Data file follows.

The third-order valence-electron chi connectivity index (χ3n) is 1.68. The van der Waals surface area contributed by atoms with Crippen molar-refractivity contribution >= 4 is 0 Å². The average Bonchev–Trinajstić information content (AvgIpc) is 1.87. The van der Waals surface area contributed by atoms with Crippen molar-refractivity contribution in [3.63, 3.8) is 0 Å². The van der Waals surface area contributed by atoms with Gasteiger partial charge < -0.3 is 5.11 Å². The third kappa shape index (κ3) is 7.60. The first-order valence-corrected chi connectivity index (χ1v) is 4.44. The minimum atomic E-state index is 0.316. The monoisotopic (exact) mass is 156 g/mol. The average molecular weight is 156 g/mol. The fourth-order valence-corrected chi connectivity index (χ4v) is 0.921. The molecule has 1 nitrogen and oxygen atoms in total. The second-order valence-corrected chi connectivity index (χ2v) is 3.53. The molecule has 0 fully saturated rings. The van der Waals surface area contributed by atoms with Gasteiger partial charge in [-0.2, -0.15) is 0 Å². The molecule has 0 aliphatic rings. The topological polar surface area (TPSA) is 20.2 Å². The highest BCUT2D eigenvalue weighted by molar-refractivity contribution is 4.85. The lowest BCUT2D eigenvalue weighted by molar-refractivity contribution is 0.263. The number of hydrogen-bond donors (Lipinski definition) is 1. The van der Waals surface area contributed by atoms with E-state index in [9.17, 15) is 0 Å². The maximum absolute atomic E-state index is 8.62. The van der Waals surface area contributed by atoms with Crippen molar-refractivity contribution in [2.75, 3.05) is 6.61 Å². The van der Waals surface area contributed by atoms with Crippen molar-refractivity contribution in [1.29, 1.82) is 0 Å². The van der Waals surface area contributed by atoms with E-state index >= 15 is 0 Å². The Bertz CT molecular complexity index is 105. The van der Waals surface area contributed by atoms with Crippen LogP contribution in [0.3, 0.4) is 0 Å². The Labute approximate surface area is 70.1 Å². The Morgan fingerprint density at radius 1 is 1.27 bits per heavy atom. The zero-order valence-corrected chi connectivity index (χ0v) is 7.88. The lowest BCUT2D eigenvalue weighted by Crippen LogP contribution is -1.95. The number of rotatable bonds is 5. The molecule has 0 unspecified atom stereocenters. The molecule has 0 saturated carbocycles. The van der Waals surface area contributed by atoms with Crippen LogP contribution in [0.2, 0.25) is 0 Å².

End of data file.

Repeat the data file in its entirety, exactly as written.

The third-order valence-electron chi connectivity index (χ3n) is 1.68. The van der Waals surface area contributed by atoms with Crippen molar-refractivity contribution >= 4 is 0 Å². The average Bonchev–Trinajstić information content (AvgIpc) is 1.87. The van der Waals surface area contributed by atoms with Crippen molar-refractivity contribution in [3.63, 3.8) is 0 Å². The van der Waals surface area contributed by atoms with Gasteiger partial charge < -0.3 is 5.11 Å². The third kappa shape index (κ3) is 7.60. The first-order valence-corrected chi connectivity index (χ1v) is 4.44. The minimum atomic E-state index is 0.316. The monoisotopic (exact) mass is 156 g/mol. The average molecular weight is 156 g/mol. The fourth-order valence-corrected chi connectivity index (χ4v) is 0.921. The molecule has 1 nitrogen and oxygen atoms in total. The second-order valence-corrected chi connectivity index (χ2v) is 3.53. The molecule has 0 fully saturated rings. The van der Waals surface area contributed by atoms with Gasteiger partial charge in [-0.2, -0.15) is 0 Å². The molecule has 0 aliphatic rings. The topological polar surface area (TPSA) is 20.2 Å². The highest BCUT2D eigenvalue weighted by molar-refractivity contribution is 4.85. The lowest BCUT2D eigenvalue weighted by molar-refractivity contribution is 0.263. The number of hydrogen-bond donors (Lipinski definition) is 1. The van der Waals surface area contributed by atoms with E-state index in [9.17, 15) is 0 Å². The maximum absolute atomic E-state index is 8.62. The van der Waals surface area contributed by atoms with Crippen molar-refractivity contribution in [2.75, 3.05) is 6.61 Å². The van der Waals surface area contributed by atoms with Crippen molar-refractivity contribution in [1.29, 1.82) is 0 Å². The van der Waals surface area contributed by atoms with E-state index >= 15 is 0 Å². The Bertz CT molecular complexity index is 105. The van der Waals surface area contributed by atoms with Crippen LogP contribution in [0.3, 0.4) is 0 Å². The Labute approximate surface area is 70.1 Å². The Morgan fingerprint density at radius 1 is 1.27 bits per heavy atom. The zero-order valence-corrected chi connectivity index (χ0v) is 7.88. The lowest BCUT2D eigenvalue weighted by Crippen LogP contribution is -1.95. The number of rotatable bonds is 5. The molecule has 0 unspecified atom stereocenters. The molecule has 0 saturated carbocycles. The van der Waals surface area contributed by atoms with Crippen LogP contribution in [0.2, 0.25) is 0 Å².